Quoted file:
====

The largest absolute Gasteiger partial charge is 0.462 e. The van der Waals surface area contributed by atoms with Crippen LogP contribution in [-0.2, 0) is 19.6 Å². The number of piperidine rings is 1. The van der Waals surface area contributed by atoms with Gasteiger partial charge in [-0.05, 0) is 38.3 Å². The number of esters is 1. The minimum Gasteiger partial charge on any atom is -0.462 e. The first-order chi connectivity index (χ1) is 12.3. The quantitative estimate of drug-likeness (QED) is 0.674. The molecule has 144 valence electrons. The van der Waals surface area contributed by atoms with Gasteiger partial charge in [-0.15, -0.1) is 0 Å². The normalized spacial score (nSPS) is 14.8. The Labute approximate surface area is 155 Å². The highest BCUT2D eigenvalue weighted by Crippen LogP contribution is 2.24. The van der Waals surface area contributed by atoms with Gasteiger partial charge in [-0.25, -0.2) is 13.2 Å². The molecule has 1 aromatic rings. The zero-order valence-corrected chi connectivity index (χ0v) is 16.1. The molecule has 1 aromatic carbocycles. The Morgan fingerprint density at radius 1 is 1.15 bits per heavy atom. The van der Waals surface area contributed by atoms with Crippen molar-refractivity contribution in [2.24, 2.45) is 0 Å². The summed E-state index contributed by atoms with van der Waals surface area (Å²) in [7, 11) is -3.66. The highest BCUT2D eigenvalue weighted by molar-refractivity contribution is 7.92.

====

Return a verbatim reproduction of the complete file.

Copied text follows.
The largest absolute Gasteiger partial charge is 0.462 e. The van der Waals surface area contributed by atoms with Crippen LogP contribution in [-0.2, 0) is 19.6 Å². The number of piperidine rings is 1. The van der Waals surface area contributed by atoms with Gasteiger partial charge in [-0.05, 0) is 38.3 Å². The number of esters is 1. The minimum Gasteiger partial charge on any atom is -0.462 e. The first-order chi connectivity index (χ1) is 12.3. The quantitative estimate of drug-likeness (QED) is 0.674. The molecule has 144 valence electrons. The van der Waals surface area contributed by atoms with Gasteiger partial charge in [-0.15, -0.1) is 0 Å². The normalized spacial score (nSPS) is 14.8. The Labute approximate surface area is 155 Å². The highest BCUT2D eigenvalue weighted by Crippen LogP contribution is 2.24. The van der Waals surface area contributed by atoms with Gasteiger partial charge in [-0.25, -0.2) is 13.2 Å². The molecule has 1 aromatic rings. The zero-order valence-corrected chi connectivity index (χ0v) is 16.1. The molecule has 1 aromatic carbocycles. The Morgan fingerprint density at radius 1 is 1.15 bits per heavy atom. The van der Waals surface area contributed by atoms with Crippen molar-refractivity contribution in [2.24, 2.45) is 0 Å². The summed E-state index contributed by atoms with van der Waals surface area (Å²) in [7, 11) is -3.66. The highest BCUT2D eigenvalue weighted by molar-refractivity contribution is 7.92.